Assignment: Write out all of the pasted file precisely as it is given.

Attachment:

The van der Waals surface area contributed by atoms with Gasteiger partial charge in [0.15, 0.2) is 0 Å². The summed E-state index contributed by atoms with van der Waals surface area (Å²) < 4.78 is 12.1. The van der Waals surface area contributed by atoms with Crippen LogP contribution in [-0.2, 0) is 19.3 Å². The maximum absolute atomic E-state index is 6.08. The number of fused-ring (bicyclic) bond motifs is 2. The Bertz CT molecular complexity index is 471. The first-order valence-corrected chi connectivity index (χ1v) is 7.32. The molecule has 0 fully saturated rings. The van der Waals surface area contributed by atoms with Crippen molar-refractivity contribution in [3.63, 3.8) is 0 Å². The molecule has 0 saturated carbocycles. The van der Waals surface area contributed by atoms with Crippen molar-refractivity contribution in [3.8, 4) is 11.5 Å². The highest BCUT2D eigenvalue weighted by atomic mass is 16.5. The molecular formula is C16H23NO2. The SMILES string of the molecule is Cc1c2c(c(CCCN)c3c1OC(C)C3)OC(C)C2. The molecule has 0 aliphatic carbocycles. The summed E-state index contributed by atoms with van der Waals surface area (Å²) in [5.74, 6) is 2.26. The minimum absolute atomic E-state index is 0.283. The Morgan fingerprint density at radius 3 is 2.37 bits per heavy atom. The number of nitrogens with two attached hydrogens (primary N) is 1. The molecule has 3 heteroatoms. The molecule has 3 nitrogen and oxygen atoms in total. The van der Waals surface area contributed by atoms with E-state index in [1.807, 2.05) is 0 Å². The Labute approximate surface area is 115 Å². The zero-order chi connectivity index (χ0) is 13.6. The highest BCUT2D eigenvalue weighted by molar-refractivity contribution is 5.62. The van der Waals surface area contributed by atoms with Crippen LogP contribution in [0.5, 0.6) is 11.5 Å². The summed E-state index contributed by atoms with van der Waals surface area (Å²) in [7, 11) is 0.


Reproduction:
The van der Waals surface area contributed by atoms with Gasteiger partial charge in [0.15, 0.2) is 0 Å². The summed E-state index contributed by atoms with van der Waals surface area (Å²) < 4.78 is 12.1. The van der Waals surface area contributed by atoms with Crippen LogP contribution in [-0.2, 0) is 19.3 Å². The maximum absolute atomic E-state index is 6.08. The number of fused-ring (bicyclic) bond motifs is 2. The Bertz CT molecular complexity index is 471. The first-order valence-corrected chi connectivity index (χ1v) is 7.32. The molecule has 0 fully saturated rings. The van der Waals surface area contributed by atoms with Crippen molar-refractivity contribution in [3.63, 3.8) is 0 Å². The molecule has 0 saturated carbocycles. The van der Waals surface area contributed by atoms with Crippen molar-refractivity contribution in [3.8, 4) is 11.5 Å². The highest BCUT2D eigenvalue weighted by atomic mass is 16.5. The molecular formula is C16H23NO2. The SMILES string of the molecule is Cc1c2c(c(CCCN)c3c1OC(C)C3)OC(C)C2. The molecule has 0 aliphatic carbocycles. The summed E-state index contributed by atoms with van der Waals surface area (Å²) in [5.74, 6) is 2.26. The minimum absolute atomic E-state index is 0.283. The Morgan fingerprint density at radius 3 is 2.37 bits per heavy atom. The number of nitrogens with two attached hydrogens (primary N) is 1. The molecule has 3 heteroatoms. The molecule has 3 nitrogen and oxygen atoms in total. The van der Waals surface area contributed by atoms with E-state index in [1.807, 2.05) is 0 Å². The Labute approximate surface area is 115 Å². The zero-order chi connectivity index (χ0) is 13.6. The highest BCUT2D eigenvalue weighted by molar-refractivity contribution is 5.62. The van der Waals surface area contributed by atoms with Crippen LogP contribution in [0.5, 0.6) is 11.5 Å². The summed E-state index contributed by atoms with van der Waals surface area (Å²) in [7, 11) is 0.